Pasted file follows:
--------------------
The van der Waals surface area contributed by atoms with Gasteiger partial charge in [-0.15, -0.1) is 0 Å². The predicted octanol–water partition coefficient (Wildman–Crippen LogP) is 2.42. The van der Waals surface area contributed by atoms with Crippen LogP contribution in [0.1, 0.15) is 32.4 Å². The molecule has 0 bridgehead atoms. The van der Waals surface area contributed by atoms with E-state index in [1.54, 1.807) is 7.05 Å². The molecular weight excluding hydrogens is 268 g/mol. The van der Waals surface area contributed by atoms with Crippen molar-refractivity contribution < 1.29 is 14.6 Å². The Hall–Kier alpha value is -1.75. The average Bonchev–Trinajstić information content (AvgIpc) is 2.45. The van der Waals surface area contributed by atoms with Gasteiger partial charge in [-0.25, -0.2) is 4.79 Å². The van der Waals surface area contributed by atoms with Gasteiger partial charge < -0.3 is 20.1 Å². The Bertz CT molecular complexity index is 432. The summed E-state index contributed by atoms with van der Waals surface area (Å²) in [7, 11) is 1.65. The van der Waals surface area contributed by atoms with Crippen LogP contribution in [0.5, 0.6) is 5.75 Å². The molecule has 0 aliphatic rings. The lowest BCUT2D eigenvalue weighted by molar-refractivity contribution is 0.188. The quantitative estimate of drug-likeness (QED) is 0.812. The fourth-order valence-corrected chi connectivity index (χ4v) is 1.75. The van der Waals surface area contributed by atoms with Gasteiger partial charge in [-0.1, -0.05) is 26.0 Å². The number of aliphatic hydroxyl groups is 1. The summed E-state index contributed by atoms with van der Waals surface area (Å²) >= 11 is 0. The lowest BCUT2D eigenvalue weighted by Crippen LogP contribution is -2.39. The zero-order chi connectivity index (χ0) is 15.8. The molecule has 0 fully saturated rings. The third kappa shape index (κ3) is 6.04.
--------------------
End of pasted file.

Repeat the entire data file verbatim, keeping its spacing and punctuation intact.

The van der Waals surface area contributed by atoms with Gasteiger partial charge in [-0.15, -0.1) is 0 Å². The predicted octanol–water partition coefficient (Wildman–Crippen LogP) is 2.42. The van der Waals surface area contributed by atoms with Crippen LogP contribution in [0.1, 0.15) is 32.4 Å². The molecule has 0 bridgehead atoms. The van der Waals surface area contributed by atoms with E-state index in [1.54, 1.807) is 7.05 Å². The molecular weight excluding hydrogens is 268 g/mol. The van der Waals surface area contributed by atoms with Crippen molar-refractivity contribution < 1.29 is 14.6 Å². The Hall–Kier alpha value is -1.75. The average Bonchev–Trinajstić information content (AvgIpc) is 2.45. The van der Waals surface area contributed by atoms with Gasteiger partial charge in [-0.25, -0.2) is 4.79 Å². The van der Waals surface area contributed by atoms with Gasteiger partial charge < -0.3 is 20.1 Å². The Bertz CT molecular complexity index is 432. The summed E-state index contributed by atoms with van der Waals surface area (Å²) in [7, 11) is 1.65. The van der Waals surface area contributed by atoms with Crippen LogP contribution in [0.5, 0.6) is 5.75 Å². The molecule has 0 aliphatic rings. The lowest BCUT2D eigenvalue weighted by molar-refractivity contribution is 0.188. The quantitative estimate of drug-likeness (QED) is 0.812. The fourth-order valence-corrected chi connectivity index (χ4v) is 1.75. The van der Waals surface area contributed by atoms with Gasteiger partial charge in [-0.1, -0.05) is 26.0 Å². The number of aliphatic hydroxyl groups is 1. The summed E-state index contributed by atoms with van der Waals surface area (Å²) >= 11 is 0. The lowest BCUT2D eigenvalue weighted by Crippen LogP contribution is -2.39. The zero-order chi connectivity index (χ0) is 15.8. The molecule has 0 fully saturated rings. The third kappa shape index (κ3) is 6.04.